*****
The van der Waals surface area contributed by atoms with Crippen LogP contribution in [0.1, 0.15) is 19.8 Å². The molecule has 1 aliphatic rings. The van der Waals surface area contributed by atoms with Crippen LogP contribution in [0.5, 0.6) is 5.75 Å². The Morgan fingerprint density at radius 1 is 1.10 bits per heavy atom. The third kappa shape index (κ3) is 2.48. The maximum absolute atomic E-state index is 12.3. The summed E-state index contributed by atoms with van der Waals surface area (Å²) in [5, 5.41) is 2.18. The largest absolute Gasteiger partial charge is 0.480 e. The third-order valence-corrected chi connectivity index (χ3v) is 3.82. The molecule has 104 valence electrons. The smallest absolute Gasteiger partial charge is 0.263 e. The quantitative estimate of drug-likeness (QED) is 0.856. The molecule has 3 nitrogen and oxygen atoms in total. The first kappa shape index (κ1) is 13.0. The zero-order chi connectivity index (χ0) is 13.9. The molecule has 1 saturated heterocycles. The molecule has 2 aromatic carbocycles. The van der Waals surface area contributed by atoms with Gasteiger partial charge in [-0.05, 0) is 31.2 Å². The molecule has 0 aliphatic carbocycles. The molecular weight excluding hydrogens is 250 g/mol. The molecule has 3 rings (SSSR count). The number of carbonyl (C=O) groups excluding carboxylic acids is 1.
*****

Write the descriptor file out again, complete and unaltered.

The van der Waals surface area contributed by atoms with Crippen LogP contribution in [0.1, 0.15) is 19.8 Å². The molecule has 1 aliphatic rings. The van der Waals surface area contributed by atoms with Crippen LogP contribution in [0.5, 0.6) is 5.75 Å². The Morgan fingerprint density at radius 1 is 1.10 bits per heavy atom. The third kappa shape index (κ3) is 2.48. The maximum absolute atomic E-state index is 12.3. The summed E-state index contributed by atoms with van der Waals surface area (Å²) in [5, 5.41) is 2.18. The largest absolute Gasteiger partial charge is 0.480 e. The third-order valence-corrected chi connectivity index (χ3v) is 3.82. The molecule has 104 valence electrons. The smallest absolute Gasteiger partial charge is 0.263 e. The quantitative estimate of drug-likeness (QED) is 0.856. The molecule has 3 nitrogen and oxygen atoms in total. The first kappa shape index (κ1) is 13.0. The zero-order chi connectivity index (χ0) is 13.9. The molecule has 1 saturated heterocycles. The molecule has 2 aromatic carbocycles. The van der Waals surface area contributed by atoms with Gasteiger partial charge in [-0.05, 0) is 31.2 Å². The molecule has 0 aliphatic carbocycles. The molecular weight excluding hydrogens is 250 g/mol. The molecule has 3 rings (SSSR count). The number of carbonyl (C=O) groups excluding carboxylic acids is 1.